The Landscape of Difference

Aside from The Spectrum of Difference, there can also be The Landscape of Difference which places participants in two and three dimensional positions according to multiple criteria. For example, the leader can prompt, “What do you prefer: pie, or cake?” Players place themselves on the imaginary line in a continuum as they each see fit. But then the line becomes a landscape by prompting: “From the general area where you’re standing, cake people: move to this side of the line if you’re into white cake, this side of the line if you’re into chocolate cake, and stay on the line if you’re into specialty cakes like marble, yellow, or red velvet. Pie people: from the general area where you’re standing, move to this side of the line if you’re into fruit pies, this side of the line if you’re into cream pies, and stay on the line if you’re into other pies like mincemeat or pecan.” The landscape can become even more dimensional if you ask: “From where you’re standing, raise you hand high if you’d like a cold beverage with that dessert, or just a thumbs up if you’d prefer a hot beverage.”

The Landscape of Difference positioning techniques can now be applied to more complex or nuanced prompts for participants to explore. Explore only topics you and the group feel comfortable with. Discuss the individual and collective process and results after each set of prompts:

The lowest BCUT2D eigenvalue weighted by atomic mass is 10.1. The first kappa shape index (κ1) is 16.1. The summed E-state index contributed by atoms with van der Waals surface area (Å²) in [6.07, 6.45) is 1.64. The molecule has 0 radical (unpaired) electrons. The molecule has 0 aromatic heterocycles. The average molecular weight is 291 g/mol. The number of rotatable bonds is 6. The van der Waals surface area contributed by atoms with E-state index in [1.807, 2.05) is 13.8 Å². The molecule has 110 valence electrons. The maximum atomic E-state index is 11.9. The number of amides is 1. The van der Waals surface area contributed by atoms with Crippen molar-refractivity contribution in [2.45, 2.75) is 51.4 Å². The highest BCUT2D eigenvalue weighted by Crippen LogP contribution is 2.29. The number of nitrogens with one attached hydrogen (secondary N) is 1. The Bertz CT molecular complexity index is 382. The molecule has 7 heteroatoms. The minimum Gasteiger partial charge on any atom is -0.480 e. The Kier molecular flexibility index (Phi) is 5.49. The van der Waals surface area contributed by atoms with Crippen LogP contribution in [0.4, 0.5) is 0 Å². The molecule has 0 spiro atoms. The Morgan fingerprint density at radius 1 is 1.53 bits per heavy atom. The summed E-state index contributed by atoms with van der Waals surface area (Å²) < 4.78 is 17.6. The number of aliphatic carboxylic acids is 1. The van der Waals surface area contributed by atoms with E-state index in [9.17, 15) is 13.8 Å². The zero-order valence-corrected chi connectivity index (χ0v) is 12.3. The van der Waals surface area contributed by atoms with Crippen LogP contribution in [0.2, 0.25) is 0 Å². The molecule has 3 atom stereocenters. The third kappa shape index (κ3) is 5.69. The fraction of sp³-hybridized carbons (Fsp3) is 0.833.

• First Dimension (on the line): “I know who I am,” or “I’m still searching for my identity”

Second Dimension (on either side of the line): “Other people have had more influence on who I am,” or “I myself create who I am”

Third Dimension (hands up or thumbs up): “I’ve got a lot of work to do,” or “I’m OK for now”

  • First Dimension: “Public Parking,” or “No Trespassing”

Second Dimension: “On the ground,” or “In the air”

Third Dimension: “Maybe,” or “Maybe not”

Advanced or willing groups can even explore a fourth dimension: movement in time. From the third dimension position, players can create a self-sculpted image, repeated gesture, or whole body movement that synthesizes and embodies the three-dimensions’ prompts. For a fifth dimension, players add repeated, evocative sounds or keywords to accompany their movement.

The Spectrum and Landscape of Difference are gaming diagnostics to assess the varying perspectives of the group, but they are also exercises to explore how qualitative data analysts can map out the properties and dimensions of data. After several rounds of play, the discussion can focus on how we interpret and write about these diverse positions and clusters of meaning in our reports. Discussion can also focus on how these three-dimensional displays can transfer into drawn displays on paper or as graphics with computing software.